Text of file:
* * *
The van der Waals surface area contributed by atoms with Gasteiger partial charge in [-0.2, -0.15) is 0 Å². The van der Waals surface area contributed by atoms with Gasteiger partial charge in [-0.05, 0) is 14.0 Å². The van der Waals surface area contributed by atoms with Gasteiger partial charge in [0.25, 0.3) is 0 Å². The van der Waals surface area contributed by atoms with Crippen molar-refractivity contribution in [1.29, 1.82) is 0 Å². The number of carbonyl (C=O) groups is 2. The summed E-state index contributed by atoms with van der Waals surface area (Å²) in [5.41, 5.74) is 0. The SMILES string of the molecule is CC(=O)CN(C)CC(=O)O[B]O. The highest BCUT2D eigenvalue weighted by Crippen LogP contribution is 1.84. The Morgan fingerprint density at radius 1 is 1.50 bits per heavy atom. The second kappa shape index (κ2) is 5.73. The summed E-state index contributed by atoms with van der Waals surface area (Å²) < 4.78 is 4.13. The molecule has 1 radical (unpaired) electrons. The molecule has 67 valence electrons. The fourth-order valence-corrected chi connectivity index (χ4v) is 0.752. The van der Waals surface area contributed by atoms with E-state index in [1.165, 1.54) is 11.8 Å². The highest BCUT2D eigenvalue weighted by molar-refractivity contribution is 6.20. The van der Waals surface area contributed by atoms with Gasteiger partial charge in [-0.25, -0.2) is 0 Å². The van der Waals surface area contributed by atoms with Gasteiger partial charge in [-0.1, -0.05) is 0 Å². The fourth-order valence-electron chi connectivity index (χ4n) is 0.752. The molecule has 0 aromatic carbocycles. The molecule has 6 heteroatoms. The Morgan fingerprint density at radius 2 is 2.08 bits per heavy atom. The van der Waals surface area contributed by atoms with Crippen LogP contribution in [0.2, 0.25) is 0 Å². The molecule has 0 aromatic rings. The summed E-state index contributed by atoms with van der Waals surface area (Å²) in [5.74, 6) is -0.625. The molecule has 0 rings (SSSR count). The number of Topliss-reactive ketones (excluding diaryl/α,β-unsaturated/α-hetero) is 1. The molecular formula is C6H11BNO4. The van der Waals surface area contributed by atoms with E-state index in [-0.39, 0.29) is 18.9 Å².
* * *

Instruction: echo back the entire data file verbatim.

The van der Waals surface area contributed by atoms with Gasteiger partial charge in [-0.2, -0.15) is 0 Å². The van der Waals surface area contributed by atoms with Gasteiger partial charge in [-0.05, 0) is 14.0 Å². The van der Waals surface area contributed by atoms with Gasteiger partial charge in [0.25, 0.3) is 0 Å². The van der Waals surface area contributed by atoms with Crippen molar-refractivity contribution in [1.29, 1.82) is 0 Å². The number of carbonyl (C=O) groups is 2. The summed E-state index contributed by atoms with van der Waals surface area (Å²) in [5.41, 5.74) is 0. The SMILES string of the molecule is CC(=O)CN(C)CC(=O)O[B]O. The highest BCUT2D eigenvalue weighted by Crippen LogP contribution is 1.84. The Morgan fingerprint density at radius 1 is 1.50 bits per heavy atom. The second kappa shape index (κ2) is 5.73. The summed E-state index contributed by atoms with van der Waals surface area (Å²) < 4.78 is 4.13. The molecule has 1 radical (unpaired) electrons. The molecule has 67 valence electrons. The fourth-order valence-corrected chi connectivity index (χ4v) is 0.752. The van der Waals surface area contributed by atoms with E-state index in [1.165, 1.54) is 11.8 Å². The highest BCUT2D eigenvalue weighted by molar-refractivity contribution is 6.20. The van der Waals surface area contributed by atoms with Gasteiger partial charge in [-0.25, -0.2) is 0 Å². The van der Waals surface area contributed by atoms with Gasteiger partial charge in [-0.1, -0.05) is 0 Å². The fourth-order valence-electron chi connectivity index (χ4n) is 0.752. The molecule has 0 aromatic carbocycles. The molecule has 6 heteroatoms. The Morgan fingerprint density at radius 2 is 2.08 bits per heavy atom. The van der Waals surface area contributed by atoms with Crippen LogP contribution in [0.2, 0.25) is 0 Å². The molecule has 0 aromatic rings. The summed E-state index contributed by atoms with van der Waals surface area (Å²) in [5.74, 6) is -0.625. The molecule has 0 rings (SSSR count). The number of Topliss-reactive ketones (excluding diaryl/α,β-unsaturated/α-hetero) is 1. The molecular formula is C6H11BNO4. The van der Waals surface area contributed by atoms with E-state index in [-0.39, 0.29) is 18.9 Å².